Unknown meter and short circuiting

Discussion in 'General Electronics Chat' started by kohlrak, Apr 7, 2010.

1. kohlrak Thread Starter New Member

Apr 7, 2010
14
0
Firstly, i have a meter that i don't know what it is. Perhaps the second question will help determine what it is...

At this point, i'm at chapter 5 section 3 of the book, and i have some sort of beginners electronics kit. I lost the manual to it some time ago, and i'm trying to learn electronics from scratch. Anyway...

I connected the 1.5v battery to the unknown meter. It goes off the scale. So, i throw a 4.7KΩ resistor on there, so it lands right about 10 on this unknown scale on the meter. I short circuit the thing over a "key" switch, so it drops down to a little over 5 (or 6 depending on whether you go by the blue line or black line) on the scale when i close the circuit. This leads to the first problem. Obviously this isn't an ohmmeter, but either an ammeter or voltmeter. Since, voltage is consistent across circuits, this can't be a voltmeter, because i'm seeing change.

However, when i put the short over a 4.7KΩ resistor, it suddenly doesn't change on the meter when i press the key down. I swap the plugs on the resistors just to be sure that it isn't a bad resistor, and it's the same thing. Further curious, i move the short onto the 2.2KΩ resistor, and it still doesn't move the needle on the uknown meter. I test a bunch of other resistors, even trying the 100Ω resistor, and no change.

So, first question, "What meter do i have?" Second question, "why does the needle move with a negligible resistance wired short but not with a 100Ω resistor added to the short?"

2. kohlrak Thread Starter New Member

Apr 7, 2010
14
0
Hm... Reading ahead and doing some testing (with much more sleep) i realize it's an ammeter. However, the problem still remains. How comes adding a resistor to the short suddenly makes the voltage equalize, but otherwise not equalize? Did i miss something in the reading?

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3. Audioguru New Member

Dec 20, 2007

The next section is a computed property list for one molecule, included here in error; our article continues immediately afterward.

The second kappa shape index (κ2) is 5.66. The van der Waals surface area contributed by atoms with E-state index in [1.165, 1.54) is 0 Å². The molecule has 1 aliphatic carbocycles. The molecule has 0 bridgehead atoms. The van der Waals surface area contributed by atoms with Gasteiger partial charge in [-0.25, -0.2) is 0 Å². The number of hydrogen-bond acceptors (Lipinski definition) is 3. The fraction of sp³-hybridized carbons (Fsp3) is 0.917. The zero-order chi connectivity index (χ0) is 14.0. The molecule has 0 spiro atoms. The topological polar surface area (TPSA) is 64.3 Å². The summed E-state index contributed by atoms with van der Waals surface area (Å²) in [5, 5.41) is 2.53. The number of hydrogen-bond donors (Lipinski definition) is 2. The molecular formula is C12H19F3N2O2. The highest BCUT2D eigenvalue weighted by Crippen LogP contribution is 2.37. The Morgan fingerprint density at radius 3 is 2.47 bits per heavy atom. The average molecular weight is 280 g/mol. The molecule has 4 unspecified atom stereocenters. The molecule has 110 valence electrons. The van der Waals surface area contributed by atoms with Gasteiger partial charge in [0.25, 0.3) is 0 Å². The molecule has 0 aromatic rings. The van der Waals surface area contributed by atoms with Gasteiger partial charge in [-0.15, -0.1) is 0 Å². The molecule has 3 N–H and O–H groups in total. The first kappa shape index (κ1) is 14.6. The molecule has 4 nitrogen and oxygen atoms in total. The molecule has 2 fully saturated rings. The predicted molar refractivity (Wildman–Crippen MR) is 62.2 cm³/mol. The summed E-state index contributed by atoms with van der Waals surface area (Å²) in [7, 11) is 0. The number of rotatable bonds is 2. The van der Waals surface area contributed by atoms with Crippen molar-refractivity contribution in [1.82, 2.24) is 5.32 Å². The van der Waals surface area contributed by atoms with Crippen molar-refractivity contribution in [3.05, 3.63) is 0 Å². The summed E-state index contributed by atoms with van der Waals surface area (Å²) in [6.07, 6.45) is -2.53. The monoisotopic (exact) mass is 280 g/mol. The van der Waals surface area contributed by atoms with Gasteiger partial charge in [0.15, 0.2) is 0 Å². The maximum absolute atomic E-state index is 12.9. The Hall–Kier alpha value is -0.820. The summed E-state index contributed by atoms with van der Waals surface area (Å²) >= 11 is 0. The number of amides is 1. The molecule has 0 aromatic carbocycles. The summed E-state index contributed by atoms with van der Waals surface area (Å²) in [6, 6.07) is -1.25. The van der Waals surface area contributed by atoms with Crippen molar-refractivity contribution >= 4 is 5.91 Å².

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896
Your top picture has the battery shorted so the voltage is zero (or as low as the resistance of your wires).
The lower picture has the battery loaded with a 4700 ohm resistor so the voltmeter that you made reads the voltage of the battery.

4. kohlrak Thread Starter New Member

Apr 7, 2010
14
0

It's not exactly a voltmeter: it's still an ammeter. I see what i'm doing wrong (thanks to a buggy circuit simulator program for the computer which provided parts that i don't have access to). For future reference, a better explanation of the situation and a solution:

"The short" will refer to the short in the top circuit. "The meter" will refer to the meter in the top circuit.

Circuit #1: Ammeter lower than expected
-The short: <1Ω
-The meter: 4.7kΩ

Circuit #2: Ammeter reads 10 units (units are currently unknown and aren't important)
-The short: 100Ω
-The meter: 4.7kΩ

Circuit #2: Ammeter reads 10 units (units are currently unknown and aren't important)
-The short: 4.7kΩ
-The meter: 4.7kΩ

Circuit #2: Ammeter reads 10 units (units are currently unknown and aren't important)
-The short: 470kΩ
-The meter: 4.7kΩ

Solution: Less than 1Ω results in sucking more amps than the battery can output. As such, the battery performance degrades, and thus the ampage correlation to voltage no longer applies. If i wouldn't've been too cheap to get a DMM for dealing with even small circuits such as this, I would've probably realized that the voltage is still the same throughout, but only the ampage is "stolen" from the meter's branch of the circuit.